Professors Back Close of U.S. Embasssy in Syria

With protests in Syria escalating in the current wave of civil unrest among Arab states, Harvard professors agreed with the United States’ decision to close the Syrian Embassy in Damascus.

Professors from the History and Near Eastern Languages and Civilizations departments said that the precaution to close the embassy and withdraw staff was the right response to the increasing chaos in the country.

“The embassy knows best, and diplomatic security knows the issues on the ground,” Arabic Professor of Practice William Granara said. “Obviously if they see it as a danger to our diplomats, then I think it’s important they close it.”

Violence in Syria reached a high point at the end of January when the Syrian government denounced an Arab League peace proposal that called for President Bashar al-Assad to hand over power to his vice president and begin peace negotiations with his opponents. Assad has been issuing crackdowns since last April, ordering tanks into cities of civil unrest and executing police action on protestors.

“The situation is very serious for diplomats, and the Syrian government is not pledging to safeguard safe passage,” Granara said. “It’s a complicated and horrible situation. I think it’s prudent for them to close the embassy and bring everyone home.”

History professor Erez Manela also agreed with the decision to close the Syrian embassy.

“From what I hear, the decision was based on security considerations,” he said. “They felt that the embassy was vulnerable to attack, that the security situation had deteriorated, and obviously if that’s the case, the embassy needs to be closed. That seems pretty reasonable.”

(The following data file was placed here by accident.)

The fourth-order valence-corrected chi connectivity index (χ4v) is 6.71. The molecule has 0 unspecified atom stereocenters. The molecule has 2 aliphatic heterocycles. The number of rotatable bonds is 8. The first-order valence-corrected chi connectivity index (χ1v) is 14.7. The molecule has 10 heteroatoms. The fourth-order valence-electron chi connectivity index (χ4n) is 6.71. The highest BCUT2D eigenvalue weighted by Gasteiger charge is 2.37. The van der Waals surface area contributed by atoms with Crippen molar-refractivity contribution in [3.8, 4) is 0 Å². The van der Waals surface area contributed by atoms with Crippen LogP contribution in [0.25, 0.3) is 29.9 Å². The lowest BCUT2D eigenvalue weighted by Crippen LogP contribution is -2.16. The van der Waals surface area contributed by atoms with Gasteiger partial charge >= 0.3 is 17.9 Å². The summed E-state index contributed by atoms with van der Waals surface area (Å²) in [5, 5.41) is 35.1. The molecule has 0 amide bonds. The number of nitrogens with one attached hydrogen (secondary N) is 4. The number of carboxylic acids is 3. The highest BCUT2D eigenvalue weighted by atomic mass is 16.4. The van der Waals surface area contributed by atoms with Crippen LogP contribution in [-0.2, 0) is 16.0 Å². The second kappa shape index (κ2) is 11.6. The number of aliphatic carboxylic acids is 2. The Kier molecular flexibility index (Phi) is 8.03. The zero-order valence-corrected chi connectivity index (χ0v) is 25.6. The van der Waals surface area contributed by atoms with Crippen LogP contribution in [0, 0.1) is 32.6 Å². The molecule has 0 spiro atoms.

On Feb. 4, a provisional United Nations Security Council resolution to end violence in Syria collapsed in a double veto by Russia and China. In response, Secretary of State Hillary Clinton has expressed that she wants to tighten sanctions and support the transition to democracy in Syria, though officials stress that the U.S. seeks to avoid playing a military role in Syria. Granara agrees with the State Department’s stance.

“I think under the circumstances, the State Department is being prudent. I think they’re right to put pressure on the Russians and the Chinese for not putting the U.N. vote to censure Syria,” he said.

Although the choice was clear to both professors due to the growing security concerns, they recognize the significance of the move to close the embassy.

“It’s a pretty tough decision for the U.S. because every option you choose has very obvious downsides. There are a lot of risks.” Manela said.

—Staff writer Sabrina A. Mohamed can be reached at smohamed@college.harvard.edu.

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